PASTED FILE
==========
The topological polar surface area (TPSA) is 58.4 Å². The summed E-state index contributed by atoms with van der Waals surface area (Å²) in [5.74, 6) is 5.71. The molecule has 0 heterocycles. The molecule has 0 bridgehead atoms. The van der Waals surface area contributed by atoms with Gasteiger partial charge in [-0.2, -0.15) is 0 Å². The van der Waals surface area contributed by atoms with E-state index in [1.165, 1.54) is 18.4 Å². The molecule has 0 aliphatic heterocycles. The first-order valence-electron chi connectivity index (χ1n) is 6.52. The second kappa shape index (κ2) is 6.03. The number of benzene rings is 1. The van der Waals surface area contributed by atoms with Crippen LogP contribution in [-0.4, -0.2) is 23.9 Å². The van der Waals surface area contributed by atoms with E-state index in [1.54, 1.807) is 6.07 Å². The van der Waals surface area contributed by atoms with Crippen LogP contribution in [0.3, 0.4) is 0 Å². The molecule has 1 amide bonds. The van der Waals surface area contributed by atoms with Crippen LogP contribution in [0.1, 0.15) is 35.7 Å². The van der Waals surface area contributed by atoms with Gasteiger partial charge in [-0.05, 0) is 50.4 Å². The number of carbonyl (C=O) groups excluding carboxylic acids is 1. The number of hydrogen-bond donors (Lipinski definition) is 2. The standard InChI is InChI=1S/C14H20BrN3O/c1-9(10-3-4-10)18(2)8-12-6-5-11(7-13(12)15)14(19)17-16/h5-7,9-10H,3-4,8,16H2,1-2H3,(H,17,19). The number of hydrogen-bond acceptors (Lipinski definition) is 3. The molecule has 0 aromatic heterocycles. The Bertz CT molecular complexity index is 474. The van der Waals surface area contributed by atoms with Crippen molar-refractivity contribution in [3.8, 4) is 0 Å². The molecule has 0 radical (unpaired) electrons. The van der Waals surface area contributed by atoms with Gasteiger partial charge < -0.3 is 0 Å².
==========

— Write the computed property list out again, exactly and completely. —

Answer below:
The topological polar surface area (TPSA) is 58.4 Å². The summed E-state index contributed by atoms with van der Waals surface area (Å²) in [5.74, 6) is 5.71. The molecule has 0 heterocycles. The molecule has 0 bridgehead atoms. The van der Waals surface area contributed by atoms with Gasteiger partial charge in [-0.2, -0.15) is 0 Å². The van der Waals surface area contributed by atoms with E-state index in [1.165, 1.54) is 18.4 Å². The molecule has 0 aliphatic heterocycles. The first-order valence-electron chi connectivity index (χ1n) is 6.52. The second kappa shape index (κ2) is 6.03. The number of benzene rings is 1. The van der Waals surface area contributed by atoms with Crippen LogP contribution in [-0.4, -0.2) is 23.9 Å². The van der Waals surface area contributed by atoms with E-state index in [1.54, 1.807) is 6.07 Å². The van der Waals surface area contributed by atoms with Crippen LogP contribution in [0.3, 0.4) is 0 Å². The molecule has 1 amide bonds. The van der Waals surface area contributed by atoms with Crippen LogP contribution in [0.1, 0.15) is 35.7 Å². The van der Waals surface area contributed by atoms with Gasteiger partial charge in [-0.05, 0) is 50.4 Å². The number of carbonyl (C=O) groups excluding carboxylic acids is 1. The number of hydrogen-bond donors (Lipinski definition) is 2. The standard InChI is InChI=1S/C14H20BrN3O/c1-9(10-3-4-10)18(2)8-12-6-5-11(7-13(12)15)14(19)17-16/h5-7,9-10H,3-4,8,16H2,1-2H3,(H,17,19). The number of hydrogen-bond acceptors (Lipinski definition) is 3. The molecule has 0 aromatic heterocycles. The Bertz CT molecular complexity index is 474. The van der Waals surface area contributed by atoms with Crippen molar-refractivity contribution in [3.8, 4) is 0 Å². The molecule has 0 radical (unpaired) electrons. The van der Waals surface area contributed by atoms with Gasteiger partial charge < -0.3 is 0 Å².